By Charles Lemert. "A brilliant meditation on celebrity and spectatorship and an astute cultural analysis of race and sport, Charles Lemert's Muhammad Ali is also an affectionate biography of one of the most significant figures of our age." Barry Glassner, University of Southern California, author of The Culture of Fear
"Ali's fame was launched on the tide of his astonishing athletic prowess, but it was borne along by the spurting cross-currents of culture, race and politics which boiled so fiercely during the 1960s and 1970s. Lemert is excellent on Ali in relation to these cross-currents, but he also dares to dive deeper, into the secret waters of myth, totem and taboo which still underlie more of human thought and feeling than we may like to admit Ö This is a remarkably interesting and re-readable essay." Financial Times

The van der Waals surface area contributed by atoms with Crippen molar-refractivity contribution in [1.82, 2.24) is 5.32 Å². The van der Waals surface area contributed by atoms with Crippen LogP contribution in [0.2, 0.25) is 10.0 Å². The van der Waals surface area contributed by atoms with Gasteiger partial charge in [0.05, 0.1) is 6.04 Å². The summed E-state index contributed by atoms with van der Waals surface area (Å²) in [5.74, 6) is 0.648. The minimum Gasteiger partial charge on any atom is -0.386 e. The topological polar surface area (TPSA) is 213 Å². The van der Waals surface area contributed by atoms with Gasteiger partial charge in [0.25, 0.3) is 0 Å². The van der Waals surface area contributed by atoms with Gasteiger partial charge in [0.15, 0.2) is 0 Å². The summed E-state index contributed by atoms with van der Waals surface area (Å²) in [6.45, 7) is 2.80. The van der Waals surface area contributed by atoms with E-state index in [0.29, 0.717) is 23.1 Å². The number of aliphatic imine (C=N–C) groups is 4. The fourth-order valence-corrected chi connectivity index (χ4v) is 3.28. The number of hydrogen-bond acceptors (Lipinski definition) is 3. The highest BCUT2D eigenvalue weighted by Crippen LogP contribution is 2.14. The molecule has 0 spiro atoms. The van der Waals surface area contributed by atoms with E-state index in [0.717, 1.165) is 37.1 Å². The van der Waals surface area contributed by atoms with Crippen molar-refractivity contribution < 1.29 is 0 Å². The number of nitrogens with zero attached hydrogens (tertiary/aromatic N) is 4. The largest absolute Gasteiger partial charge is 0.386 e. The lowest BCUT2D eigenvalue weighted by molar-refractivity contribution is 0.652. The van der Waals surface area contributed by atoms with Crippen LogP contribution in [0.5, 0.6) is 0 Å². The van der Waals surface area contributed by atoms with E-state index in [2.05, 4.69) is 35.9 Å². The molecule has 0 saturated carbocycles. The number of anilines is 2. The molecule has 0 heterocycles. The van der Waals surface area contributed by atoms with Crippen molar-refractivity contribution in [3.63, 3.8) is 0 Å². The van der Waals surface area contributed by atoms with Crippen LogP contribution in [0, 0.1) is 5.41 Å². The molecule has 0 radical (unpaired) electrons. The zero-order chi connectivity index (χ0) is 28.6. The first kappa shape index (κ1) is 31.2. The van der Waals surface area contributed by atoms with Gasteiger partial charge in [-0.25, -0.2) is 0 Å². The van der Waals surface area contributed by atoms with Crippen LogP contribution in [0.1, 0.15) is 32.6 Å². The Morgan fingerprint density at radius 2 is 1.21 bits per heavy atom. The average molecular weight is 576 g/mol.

This absorbing book unravels the reasons for the enduring respect and reverence that Muhammad Ali commands long after the end of his athletic career. It will appeal to those teaching and studying cultural studies, social theory, sports studies, and sociology, as well as to general readers interested in Muhammad Ali. A probing account of Muhammad Aliís life, which also examines the manís celebrity and his importance in global history. The first book to unravel the reasons for the enduring respect and reverence that Muhammad Ali commands long after the end of his athletic career; traces the key controversies and significant events, from Ali's first announcement of his membership in the Nation of Islam, through his courageous refusal to fight in Vietnam, to his spiritual calm in the face of crippling disease; Offers an original and compelling theory of the celebrity in postmodern society. Polity (2003), English, Paperback: 224 pages.